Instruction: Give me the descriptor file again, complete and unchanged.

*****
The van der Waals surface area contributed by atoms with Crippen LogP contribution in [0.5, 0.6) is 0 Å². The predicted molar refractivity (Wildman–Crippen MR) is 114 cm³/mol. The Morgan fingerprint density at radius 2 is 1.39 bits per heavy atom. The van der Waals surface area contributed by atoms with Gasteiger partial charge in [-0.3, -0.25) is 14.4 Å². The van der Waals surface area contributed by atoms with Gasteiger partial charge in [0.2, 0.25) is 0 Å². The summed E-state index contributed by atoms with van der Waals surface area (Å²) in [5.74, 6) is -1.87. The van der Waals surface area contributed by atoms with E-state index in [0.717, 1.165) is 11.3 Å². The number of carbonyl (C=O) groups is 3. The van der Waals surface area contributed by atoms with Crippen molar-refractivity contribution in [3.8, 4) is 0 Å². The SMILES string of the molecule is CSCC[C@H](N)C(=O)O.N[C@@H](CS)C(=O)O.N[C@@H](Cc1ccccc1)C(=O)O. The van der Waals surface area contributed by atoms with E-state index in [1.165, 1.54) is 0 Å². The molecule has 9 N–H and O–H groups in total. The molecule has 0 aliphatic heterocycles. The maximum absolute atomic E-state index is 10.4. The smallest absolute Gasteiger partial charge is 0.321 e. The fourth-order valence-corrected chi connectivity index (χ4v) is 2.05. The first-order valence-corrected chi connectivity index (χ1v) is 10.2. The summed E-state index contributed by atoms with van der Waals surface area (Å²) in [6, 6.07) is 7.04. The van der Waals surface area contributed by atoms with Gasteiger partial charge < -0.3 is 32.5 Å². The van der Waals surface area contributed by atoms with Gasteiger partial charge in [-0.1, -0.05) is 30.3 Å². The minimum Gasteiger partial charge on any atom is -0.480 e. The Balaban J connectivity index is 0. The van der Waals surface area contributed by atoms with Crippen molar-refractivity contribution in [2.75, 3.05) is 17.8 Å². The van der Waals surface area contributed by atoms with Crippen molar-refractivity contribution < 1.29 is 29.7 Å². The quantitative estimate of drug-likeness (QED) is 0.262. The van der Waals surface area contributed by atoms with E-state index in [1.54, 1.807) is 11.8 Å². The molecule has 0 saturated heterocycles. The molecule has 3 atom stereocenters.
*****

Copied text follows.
The van der Waals surface area contributed by atoms with Crippen LogP contribution in [0.5, 0.6) is 0 Å². The predicted molar refractivity (Wildman–Crippen MR) is 114 cm³/mol. The Morgan fingerprint density at radius 2 is 1.39 bits per heavy atom. The van der Waals surface area contributed by atoms with Gasteiger partial charge in [-0.3, -0.25) is 14.4 Å². The van der Waals surface area contributed by atoms with Gasteiger partial charge in [0.2, 0.25) is 0 Å². The summed E-state index contributed by atoms with van der Waals surface area (Å²) in [5.74, 6) is -1.87. The van der Waals surface area contributed by atoms with E-state index in [0.717, 1.165) is 11.3 Å². The number of carbonyl (C=O) groups is 3. The van der Waals surface area contributed by atoms with Crippen molar-refractivity contribution in [3.8, 4) is 0 Å². The SMILES string of the molecule is CSCC[C@H](N)C(=O)O.N[C@@H](CS)C(=O)O.N[C@@H](Cc1ccccc1)C(=O)O. The van der Waals surface area contributed by atoms with E-state index in [1.165, 1.54) is 0 Å². The molecule has 9 N–H and O–H groups in total. The molecule has 0 aliphatic heterocycles. The maximum absolute atomic E-state index is 10.4. The smallest absolute Gasteiger partial charge is 0.321 e. The fourth-order valence-corrected chi connectivity index (χ4v) is 2.05. The first-order valence-corrected chi connectivity index (χ1v) is 10.2. The summed E-state index contributed by atoms with van der Waals surface area (Å²) in [6, 6.07) is 7.04. The van der Waals surface area contributed by atoms with Gasteiger partial charge < -0.3 is 32.5 Å². The van der Waals surface area contributed by atoms with Gasteiger partial charge in [-0.1, -0.05) is 30.3 Å². The minimum Gasteiger partial charge on any atom is -0.480 e. The Balaban J connectivity index is 0. The van der Waals surface area contributed by atoms with Crippen molar-refractivity contribution in [2.75, 3.05) is 17.8 Å². The van der Waals surface area contributed by atoms with Crippen molar-refractivity contribution < 1.29 is 29.7 Å². The quantitative estimate of drug-likeness (QED) is 0.262. The van der Waals surface area contributed by atoms with E-state index in [1.54, 1.807) is 11.8 Å². The molecule has 0 saturated heterocycles. The molecule has 3 atom stereocenters.